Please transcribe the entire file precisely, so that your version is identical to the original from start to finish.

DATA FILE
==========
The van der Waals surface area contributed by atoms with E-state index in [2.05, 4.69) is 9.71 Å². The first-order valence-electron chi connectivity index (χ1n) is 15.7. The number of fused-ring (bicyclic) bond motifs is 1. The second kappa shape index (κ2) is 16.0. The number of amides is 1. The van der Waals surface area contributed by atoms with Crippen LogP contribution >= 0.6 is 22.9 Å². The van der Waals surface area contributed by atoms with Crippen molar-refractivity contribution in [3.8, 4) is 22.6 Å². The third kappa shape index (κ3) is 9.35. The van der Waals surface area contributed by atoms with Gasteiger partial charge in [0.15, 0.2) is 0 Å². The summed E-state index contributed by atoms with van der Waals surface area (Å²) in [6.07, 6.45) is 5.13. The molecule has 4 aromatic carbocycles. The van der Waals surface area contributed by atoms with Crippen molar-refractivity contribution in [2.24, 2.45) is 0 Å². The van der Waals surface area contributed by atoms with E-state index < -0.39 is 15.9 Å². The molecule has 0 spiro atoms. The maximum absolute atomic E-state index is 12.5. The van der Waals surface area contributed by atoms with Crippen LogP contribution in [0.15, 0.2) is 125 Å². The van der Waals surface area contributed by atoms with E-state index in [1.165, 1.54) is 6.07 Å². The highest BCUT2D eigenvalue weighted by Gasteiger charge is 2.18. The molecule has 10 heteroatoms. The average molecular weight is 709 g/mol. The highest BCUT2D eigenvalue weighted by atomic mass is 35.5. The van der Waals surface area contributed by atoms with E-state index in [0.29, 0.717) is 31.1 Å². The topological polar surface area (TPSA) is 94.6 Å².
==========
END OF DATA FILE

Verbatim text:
The van der Waals surface area contributed by atoms with E-state index in [2.05, 4.69) is 9.71 Å². The first-order valence-electron chi connectivity index (χ1n) is 15.7. The number of fused-ring (bicyclic) bond motifs is 1. The second kappa shape index (κ2) is 16.0. The number of amides is 1. The van der Waals surface area contributed by atoms with Crippen LogP contribution >= 0.6 is 22.9 Å². The van der Waals surface area contributed by atoms with Crippen molar-refractivity contribution in [3.8, 4) is 22.6 Å². The third kappa shape index (κ3) is 9.35. The van der Waals surface area contributed by atoms with Gasteiger partial charge in [0.15, 0.2) is 0 Å². The summed E-state index contributed by atoms with van der Waals surface area (Å²) in [6.07, 6.45) is 5.13. The molecule has 4 aromatic carbocycles. The van der Waals surface area contributed by atoms with Crippen molar-refractivity contribution in [2.24, 2.45) is 0 Å². The van der Waals surface area contributed by atoms with E-state index < -0.39 is 15.9 Å². The molecule has 0 spiro atoms. The maximum absolute atomic E-state index is 12.5. The van der Waals surface area contributed by atoms with Crippen LogP contribution in [0.15, 0.2) is 125 Å². The van der Waals surface area contributed by atoms with E-state index in [1.165, 1.54) is 6.07 Å². The highest BCUT2D eigenvalue weighted by Gasteiger charge is 2.18. The molecule has 10 heteroatoms. The average molecular weight is 709 g/mol. The highest BCUT2D eigenvalue weighted by atomic mass is 35.5. The van der Waals surface area contributed by atoms with E-state index in [0.29, 0.717) is 31.1 Å². The topological polar surface area (TPSA) is 94.6 Å².